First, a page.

Why Do We Eat Pumpkin Pie at Thanksgiving?

gjohnstonphoto/iStock via Getty Images
gjohnstonphoto/iStock via Getty Images

While it’s possible—even probable—that pumpkins were served at the 1621 harvest festival that’s now considered the predecessor to Thanksgiving, attendees definitely didn’t dine on pumpkin pie (there was no butter or wheat flour to make crust).

The earliest known recipes for pumpkin pie actually come from 17th-century Europe. Pumpkins, like potatoes and tomatoes, were first introduced to Europe in the Columbian Exchange, but Europeans were more comfortable cooking with pumpkins because they were similar to their native gourds.

By the 18th century, however, Europeans on the whole lost interest in pumpkin pie. According to HowStuffWorks, Europeans began to prefer apple, pear, and quince pies, which they perceived as more sophisticated. But at the same time pumpkin pie was losing favor in Europe, it was gaining true staple status in America.

In 1796, Amelia Simmons published American Cookery, the first cookbook written and published in the New World colonies. Simmons included two recipes for “pompkin pudding” cooked in pastry crust. Simmons’s recipes call for “stewed and strained” pumpkin, combined with a mixture of nutmeg, allspice, and ginger (yes, it seems our pumpkin spice obsession dates back to at least the 1500s).

But how did pumpkin pie become so irrevocably tied with the Thanksgiving holiday? That has everything to do with Sarah Josepha Hale, a New Hampshire-born writer and editor who is often called the “Godmother of Thanksgiving.” In her 1827 abolitionist novel Northwood, Hale described a Thanksgiving meal complete with “fried chicken floating in gravy,” broiled ham, wheat bread, cranberry sauce, and—of course—pumpkin pie. For more than 30 years, Hale advocated for Thanksgiving to become a national holiday, writing regular editorials and sending letters to five American presidents. Thanksgiving was a symbol for unity in an increasingly divided country, she argued [PDF].

Abraham Lincoln eventually declared Thanksgiving a national holiday in 1863 (to near-immediate outcry from Southerners, who viewed the holiday as an attempt to enforce Yankee values). Southern governors reluctantly complied with the presidential proclamation, but cooks in the South developed their own unique regional traditions. In the South, sweet potato pie quickly became more popular than New England’s pumpkin pie (mostly because sweet potatoes were easier to come by than pumpkins). Now, pumpkin pie reigns supreme as the most popular holiday pie across most of the United States, although the Northeast prefers apple and the South is split between apple and pecan, another Southern staple.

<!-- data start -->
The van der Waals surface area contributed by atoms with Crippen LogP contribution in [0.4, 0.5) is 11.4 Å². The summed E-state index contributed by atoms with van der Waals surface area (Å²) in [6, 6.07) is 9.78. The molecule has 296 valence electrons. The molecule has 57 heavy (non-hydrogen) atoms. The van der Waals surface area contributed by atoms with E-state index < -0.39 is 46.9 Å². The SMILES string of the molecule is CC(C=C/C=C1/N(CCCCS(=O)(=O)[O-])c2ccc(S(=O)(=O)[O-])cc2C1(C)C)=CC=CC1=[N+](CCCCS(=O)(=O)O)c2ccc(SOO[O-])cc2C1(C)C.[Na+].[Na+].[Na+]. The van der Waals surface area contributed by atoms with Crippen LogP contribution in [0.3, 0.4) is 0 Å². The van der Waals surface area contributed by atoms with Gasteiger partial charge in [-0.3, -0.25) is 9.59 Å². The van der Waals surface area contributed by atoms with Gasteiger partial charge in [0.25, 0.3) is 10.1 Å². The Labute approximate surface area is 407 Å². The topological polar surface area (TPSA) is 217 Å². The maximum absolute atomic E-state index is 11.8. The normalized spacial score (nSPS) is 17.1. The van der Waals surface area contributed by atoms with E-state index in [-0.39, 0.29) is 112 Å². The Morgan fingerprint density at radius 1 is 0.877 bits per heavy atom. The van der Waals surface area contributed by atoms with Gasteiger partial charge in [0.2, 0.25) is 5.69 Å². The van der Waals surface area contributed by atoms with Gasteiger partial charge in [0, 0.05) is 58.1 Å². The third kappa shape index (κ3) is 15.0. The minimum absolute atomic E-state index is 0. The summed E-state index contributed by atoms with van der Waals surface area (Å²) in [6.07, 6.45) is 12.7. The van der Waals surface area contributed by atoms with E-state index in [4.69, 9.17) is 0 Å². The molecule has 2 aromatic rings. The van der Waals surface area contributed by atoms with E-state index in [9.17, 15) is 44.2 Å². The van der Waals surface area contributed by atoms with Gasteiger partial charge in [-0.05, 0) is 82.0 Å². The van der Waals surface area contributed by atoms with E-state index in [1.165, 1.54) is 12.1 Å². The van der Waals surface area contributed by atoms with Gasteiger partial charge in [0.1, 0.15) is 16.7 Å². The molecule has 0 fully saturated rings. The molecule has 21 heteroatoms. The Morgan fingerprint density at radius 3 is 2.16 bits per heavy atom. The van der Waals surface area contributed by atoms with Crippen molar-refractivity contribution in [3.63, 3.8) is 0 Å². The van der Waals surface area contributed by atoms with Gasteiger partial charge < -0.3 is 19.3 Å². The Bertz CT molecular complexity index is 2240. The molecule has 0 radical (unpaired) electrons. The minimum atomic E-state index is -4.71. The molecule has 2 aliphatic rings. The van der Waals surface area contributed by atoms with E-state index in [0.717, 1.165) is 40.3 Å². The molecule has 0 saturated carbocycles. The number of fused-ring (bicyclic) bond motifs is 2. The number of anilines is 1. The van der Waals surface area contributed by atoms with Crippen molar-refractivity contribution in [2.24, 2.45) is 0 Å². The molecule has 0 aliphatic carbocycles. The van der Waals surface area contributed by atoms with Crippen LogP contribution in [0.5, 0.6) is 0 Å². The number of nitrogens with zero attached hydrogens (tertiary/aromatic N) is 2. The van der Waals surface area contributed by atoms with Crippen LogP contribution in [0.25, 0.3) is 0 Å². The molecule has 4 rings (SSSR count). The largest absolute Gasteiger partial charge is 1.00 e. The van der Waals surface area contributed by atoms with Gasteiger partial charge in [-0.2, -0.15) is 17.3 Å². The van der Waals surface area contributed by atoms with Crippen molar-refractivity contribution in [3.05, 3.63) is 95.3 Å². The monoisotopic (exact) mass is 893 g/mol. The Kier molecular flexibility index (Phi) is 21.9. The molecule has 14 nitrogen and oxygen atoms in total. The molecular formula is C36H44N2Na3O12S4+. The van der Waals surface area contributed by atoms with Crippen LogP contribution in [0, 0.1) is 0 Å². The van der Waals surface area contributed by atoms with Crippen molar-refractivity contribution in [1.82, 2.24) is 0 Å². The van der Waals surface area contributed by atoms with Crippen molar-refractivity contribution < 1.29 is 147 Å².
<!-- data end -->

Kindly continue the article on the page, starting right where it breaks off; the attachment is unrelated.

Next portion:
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What’s the Difference Between Crocheting and Knitting?

djedzura/iStock via Getty Images
djedzura/iStock via Getty Images

With blustery days officially upon us, the most pressing question about your sweaters, scarves, hats, and mittens is probably: “Are these keeping me warm?” If you’re a DIY enthusiast, or just a detail-oriented person in general, your next question might be: “Were these knitted or crocheted?”

Knitting and crocheting are both calming crafts that involve yarn, produce cozy garments and other items, and can even boost your mental well-being. Having said that, they do have a few specific differences.

To knit, you need needles. The size, material, and number of those needles depends on the project; though most traditional garments are made using two needles, it’s also possible to knit with just one needle, or as many as five. But regardless of the other variables, one or both ends of your knitting needles will always be pointed.

While crocheting calls for a similar long, thin tool that varies in size and material, it has a hooked end—and you only ever need one. According to The Spruce Crafts, even if you hear people refer to the tool as a crochet needle, they’re really talking about a crochet hook.

crotchet hook and garment
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Part of the reason you only use one hook brings us to the next difference between crocheting and knitting: When crocheting, there’s only one “active loop” on your hook at any given time, whereas knitting entails lining up loops down the length of your needles and passing them between needles. The blog Darn Good Yarn explains that since each loop is attached to a long row of stitches, accidentally “dropping” one off the end of your needle might unravel the entire row.